At Berwick Academy, a small independent school in South Berwick, Maine, counselors talk with students throughout the application cycle about the possibility that for some, the college ticket will be easier, whether that’s because they don’t need financial assistance, because they are potential donors, or because they are treated preferentially as legacies, said Moira McKinnon, director of college counseling. Students are made aware that not all institutional priorities are “fair” to them.

It can help students to realize that college admission isn’t a head-to-head competition. “Kids who got in by less-than-ethical behavior may not have deserved the place they got, but it does not automatically follow that they’re the sole reason a more academically qualified student didn’t get in,” noted McKinnon. Colleges may consider additional factors, such as regional or academic diversity, for instance. “No one factor will lead to an acceptance or a denial; no one applicant will keep another out,” she said.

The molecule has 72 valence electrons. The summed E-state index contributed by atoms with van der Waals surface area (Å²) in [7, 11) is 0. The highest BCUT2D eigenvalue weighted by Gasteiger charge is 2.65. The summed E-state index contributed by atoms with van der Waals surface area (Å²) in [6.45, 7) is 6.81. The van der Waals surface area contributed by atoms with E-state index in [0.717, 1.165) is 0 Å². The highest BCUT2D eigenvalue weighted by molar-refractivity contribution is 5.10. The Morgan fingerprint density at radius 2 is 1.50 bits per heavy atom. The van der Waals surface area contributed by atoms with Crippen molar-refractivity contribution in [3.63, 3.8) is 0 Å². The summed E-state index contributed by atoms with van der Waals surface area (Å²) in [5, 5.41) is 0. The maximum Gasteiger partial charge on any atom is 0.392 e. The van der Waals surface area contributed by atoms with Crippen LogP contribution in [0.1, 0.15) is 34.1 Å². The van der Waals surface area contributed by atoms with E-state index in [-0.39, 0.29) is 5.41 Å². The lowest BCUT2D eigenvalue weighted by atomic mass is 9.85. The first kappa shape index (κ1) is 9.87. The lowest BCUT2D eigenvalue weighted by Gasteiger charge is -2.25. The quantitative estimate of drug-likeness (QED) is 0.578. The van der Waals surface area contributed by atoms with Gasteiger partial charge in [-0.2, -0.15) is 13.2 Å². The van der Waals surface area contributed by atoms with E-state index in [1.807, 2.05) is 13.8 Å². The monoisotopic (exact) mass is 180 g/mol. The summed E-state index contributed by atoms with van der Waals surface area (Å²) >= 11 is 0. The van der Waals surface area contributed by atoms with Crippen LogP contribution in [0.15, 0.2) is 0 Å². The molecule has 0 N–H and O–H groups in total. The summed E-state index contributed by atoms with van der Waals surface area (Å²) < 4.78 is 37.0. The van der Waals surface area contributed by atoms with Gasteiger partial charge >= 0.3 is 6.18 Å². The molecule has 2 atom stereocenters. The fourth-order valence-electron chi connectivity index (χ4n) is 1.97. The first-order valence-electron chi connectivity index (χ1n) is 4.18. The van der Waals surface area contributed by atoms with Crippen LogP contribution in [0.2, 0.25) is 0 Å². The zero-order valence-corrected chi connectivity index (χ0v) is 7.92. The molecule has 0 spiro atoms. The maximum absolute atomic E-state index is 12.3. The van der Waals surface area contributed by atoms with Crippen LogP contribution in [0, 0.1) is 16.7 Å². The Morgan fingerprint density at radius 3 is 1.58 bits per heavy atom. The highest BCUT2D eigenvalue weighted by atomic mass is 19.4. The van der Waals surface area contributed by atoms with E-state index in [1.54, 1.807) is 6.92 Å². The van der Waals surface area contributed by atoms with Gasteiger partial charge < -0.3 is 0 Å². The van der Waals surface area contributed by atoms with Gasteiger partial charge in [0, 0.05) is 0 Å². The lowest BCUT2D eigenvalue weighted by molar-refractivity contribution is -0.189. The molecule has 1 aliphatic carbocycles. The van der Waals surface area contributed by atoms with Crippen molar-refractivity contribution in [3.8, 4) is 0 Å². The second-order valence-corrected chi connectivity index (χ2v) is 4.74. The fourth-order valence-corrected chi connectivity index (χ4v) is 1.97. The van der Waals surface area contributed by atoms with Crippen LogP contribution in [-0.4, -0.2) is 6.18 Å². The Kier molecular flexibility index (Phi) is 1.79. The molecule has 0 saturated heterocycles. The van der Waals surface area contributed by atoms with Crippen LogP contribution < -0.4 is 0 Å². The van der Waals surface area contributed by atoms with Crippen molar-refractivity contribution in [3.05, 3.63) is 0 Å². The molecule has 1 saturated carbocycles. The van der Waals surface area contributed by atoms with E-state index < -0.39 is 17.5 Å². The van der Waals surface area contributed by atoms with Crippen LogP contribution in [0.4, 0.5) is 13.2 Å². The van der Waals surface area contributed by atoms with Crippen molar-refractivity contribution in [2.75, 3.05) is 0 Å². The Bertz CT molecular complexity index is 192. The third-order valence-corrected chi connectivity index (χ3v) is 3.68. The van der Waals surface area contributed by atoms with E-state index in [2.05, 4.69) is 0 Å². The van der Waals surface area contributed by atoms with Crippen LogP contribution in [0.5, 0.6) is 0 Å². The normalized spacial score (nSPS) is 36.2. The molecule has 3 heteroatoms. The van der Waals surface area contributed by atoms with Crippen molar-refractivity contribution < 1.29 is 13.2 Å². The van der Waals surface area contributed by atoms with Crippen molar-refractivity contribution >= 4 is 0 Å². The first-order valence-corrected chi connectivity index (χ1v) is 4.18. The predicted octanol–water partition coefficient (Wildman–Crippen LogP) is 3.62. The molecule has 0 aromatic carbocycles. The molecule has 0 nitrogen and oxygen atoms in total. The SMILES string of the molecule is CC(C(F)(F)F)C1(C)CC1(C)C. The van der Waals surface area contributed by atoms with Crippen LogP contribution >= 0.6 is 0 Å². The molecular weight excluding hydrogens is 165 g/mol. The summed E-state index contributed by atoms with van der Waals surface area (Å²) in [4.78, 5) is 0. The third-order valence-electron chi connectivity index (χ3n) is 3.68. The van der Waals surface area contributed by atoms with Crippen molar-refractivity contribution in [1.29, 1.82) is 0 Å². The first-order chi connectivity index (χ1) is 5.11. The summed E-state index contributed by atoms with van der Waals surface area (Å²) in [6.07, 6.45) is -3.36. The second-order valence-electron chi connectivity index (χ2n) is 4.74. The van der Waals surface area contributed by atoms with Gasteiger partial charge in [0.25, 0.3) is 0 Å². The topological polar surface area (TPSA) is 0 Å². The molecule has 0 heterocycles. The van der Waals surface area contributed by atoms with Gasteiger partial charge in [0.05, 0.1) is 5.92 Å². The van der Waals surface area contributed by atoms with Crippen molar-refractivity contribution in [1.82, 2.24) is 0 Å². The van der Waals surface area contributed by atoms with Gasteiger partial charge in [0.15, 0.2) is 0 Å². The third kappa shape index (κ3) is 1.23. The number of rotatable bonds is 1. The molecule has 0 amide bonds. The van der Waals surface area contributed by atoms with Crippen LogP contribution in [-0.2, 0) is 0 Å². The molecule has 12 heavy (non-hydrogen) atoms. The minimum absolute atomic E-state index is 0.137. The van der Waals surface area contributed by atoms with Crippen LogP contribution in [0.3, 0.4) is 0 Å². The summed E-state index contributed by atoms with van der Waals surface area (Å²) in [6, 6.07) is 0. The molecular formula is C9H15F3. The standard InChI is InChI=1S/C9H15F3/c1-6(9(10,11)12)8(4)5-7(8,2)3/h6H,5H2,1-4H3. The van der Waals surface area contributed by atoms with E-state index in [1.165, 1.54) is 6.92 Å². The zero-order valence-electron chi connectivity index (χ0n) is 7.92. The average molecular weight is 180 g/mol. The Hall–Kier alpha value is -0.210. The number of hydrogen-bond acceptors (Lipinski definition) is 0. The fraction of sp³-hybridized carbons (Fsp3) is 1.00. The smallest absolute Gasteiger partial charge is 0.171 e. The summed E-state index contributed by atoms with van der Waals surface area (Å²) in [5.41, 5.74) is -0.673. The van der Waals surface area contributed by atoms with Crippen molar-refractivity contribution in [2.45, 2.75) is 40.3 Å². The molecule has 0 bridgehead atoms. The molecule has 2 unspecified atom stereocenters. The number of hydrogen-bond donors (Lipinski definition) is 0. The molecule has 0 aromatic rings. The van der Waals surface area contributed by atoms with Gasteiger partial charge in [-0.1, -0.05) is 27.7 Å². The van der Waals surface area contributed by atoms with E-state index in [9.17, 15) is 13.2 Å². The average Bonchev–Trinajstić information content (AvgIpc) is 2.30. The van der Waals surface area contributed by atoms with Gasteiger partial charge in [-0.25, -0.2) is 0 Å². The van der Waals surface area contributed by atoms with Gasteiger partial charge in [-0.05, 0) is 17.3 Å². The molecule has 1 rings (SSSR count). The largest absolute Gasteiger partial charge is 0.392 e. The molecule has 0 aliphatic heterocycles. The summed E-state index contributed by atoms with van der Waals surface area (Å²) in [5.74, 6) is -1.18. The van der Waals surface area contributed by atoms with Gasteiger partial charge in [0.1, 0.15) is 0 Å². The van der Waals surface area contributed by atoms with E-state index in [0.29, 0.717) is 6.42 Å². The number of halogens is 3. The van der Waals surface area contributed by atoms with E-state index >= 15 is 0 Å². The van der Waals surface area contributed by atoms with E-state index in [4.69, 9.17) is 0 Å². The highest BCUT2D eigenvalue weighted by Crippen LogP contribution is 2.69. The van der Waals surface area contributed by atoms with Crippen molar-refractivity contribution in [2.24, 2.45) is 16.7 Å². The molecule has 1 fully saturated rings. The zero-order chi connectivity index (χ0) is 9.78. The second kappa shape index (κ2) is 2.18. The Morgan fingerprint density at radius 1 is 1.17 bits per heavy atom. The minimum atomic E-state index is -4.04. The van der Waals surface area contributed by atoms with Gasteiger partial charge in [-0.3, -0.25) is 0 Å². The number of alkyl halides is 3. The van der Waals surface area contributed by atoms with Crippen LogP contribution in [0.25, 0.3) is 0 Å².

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Getting denied from a college one loves is a bit like getting dumped, McKinnon added. “Take a few days to grieve: be angry or sad; eat your favorite comfort food; go for a quiet walk or get together with friends who will lend positive support.” Do what it takes to get past the vision of the favored school and then get to work. “Focus on the options you’ve [got] available . . . colleges that have admitted you see your strengths and your potential, and they’re eager to welcome you and help you become the best version of yourself.”